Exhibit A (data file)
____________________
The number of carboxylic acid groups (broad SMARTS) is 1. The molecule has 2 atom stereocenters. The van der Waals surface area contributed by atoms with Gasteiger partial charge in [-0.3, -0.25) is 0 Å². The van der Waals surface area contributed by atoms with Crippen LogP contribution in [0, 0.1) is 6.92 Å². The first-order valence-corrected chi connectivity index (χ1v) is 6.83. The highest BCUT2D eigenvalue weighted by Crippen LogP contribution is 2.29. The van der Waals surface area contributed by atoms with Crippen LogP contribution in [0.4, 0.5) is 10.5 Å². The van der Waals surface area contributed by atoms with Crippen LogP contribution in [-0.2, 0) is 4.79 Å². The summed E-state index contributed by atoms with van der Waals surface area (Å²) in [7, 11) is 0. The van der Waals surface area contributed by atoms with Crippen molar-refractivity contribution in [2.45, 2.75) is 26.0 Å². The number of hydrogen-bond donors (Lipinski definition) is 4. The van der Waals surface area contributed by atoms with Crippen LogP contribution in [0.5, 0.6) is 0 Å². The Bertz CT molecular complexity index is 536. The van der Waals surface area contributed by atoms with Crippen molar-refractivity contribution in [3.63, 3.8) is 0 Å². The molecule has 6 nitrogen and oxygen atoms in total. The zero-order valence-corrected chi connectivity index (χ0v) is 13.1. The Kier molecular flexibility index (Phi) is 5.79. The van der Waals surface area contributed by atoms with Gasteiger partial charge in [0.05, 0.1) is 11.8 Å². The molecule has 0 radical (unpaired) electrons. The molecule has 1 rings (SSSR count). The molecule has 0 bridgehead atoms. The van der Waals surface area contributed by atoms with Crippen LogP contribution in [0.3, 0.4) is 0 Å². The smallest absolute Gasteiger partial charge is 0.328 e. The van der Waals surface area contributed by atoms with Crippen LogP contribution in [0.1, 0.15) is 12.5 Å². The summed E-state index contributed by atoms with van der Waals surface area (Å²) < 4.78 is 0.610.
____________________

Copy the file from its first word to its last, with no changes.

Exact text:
The number of carboxylic acid groups (broad SMARTS) is 1. The molecule has 2 atom stereocenters. The van der Waals surface area contributed by atoms with Gasteiger partial charge in [-0.3, -0.25) is 0 Å². The van der Waals surface area contributed by atoms with Crippen LogP contribution in [0, 0.1) is 6.92 Å². The first-order valence-corrected chi connectivity index (χ1v) is 6.83. The highest BCUT2D eigenvalue weighted by Crippen LogP contribution is 2.29. The van der Waals surface area contributed by atoms with Crippen LogP contribution in [0.4, 0.5) is 10.5 Å². The van der Waals surface area contributed by atoms with Crippen LogP contribution in [-0.2, 0) is 4.79 Å². The summed E-state index contributed by atoms with van der Waals surface area (Å²) in [7, 11) is 0. The van der Waals surface area contributed by atoms with Crippen molar-refractivity contribution in [2.45, 2.75) is 26.0 Å². The number of hydrogen-bond donors (Lipinski definition) is 4. The van der Waals surface area contributed by atoms with Crippen LogP contribution in [0.5, 0.6) is 0 Å². The Bertz CT molecular complexity index is 536. The van der Waals surface area contributed by atoms with Crippen molar-refractivity contribution in [3.63, 3.8) is 0 Å². The molecule has 6 nitrogen and oxygen atoms in total. The zero-order valence-corrected chi connectivity index (χ0v) is 13.1. The Kier molecular flexibility index (Phi) is 5.79. The van der Waals surface area contributed by atoms with Gasteiger partial charge in [0.05, 0.1) is 11.8 Å². The molecule has 0 radical (unpaired) electrons. The molecule has 1 rings (SSSR count). The molecule has 0 bridgehead atoms. The van der Waals surface area contributed by atoms with Crippen LogP contribution in [0.3, 0.4) is 0 Å². The smallest absolute Gasteiger partial charge is 0.328 e. The van der Waals surface area contributed by atoms with Crippen LogP contribution in [0.1, 0.15) is 12.5 Å². The summed E-state index contributed by atoms with van der Waals surface area (Å²) < 4.78 is 0.610.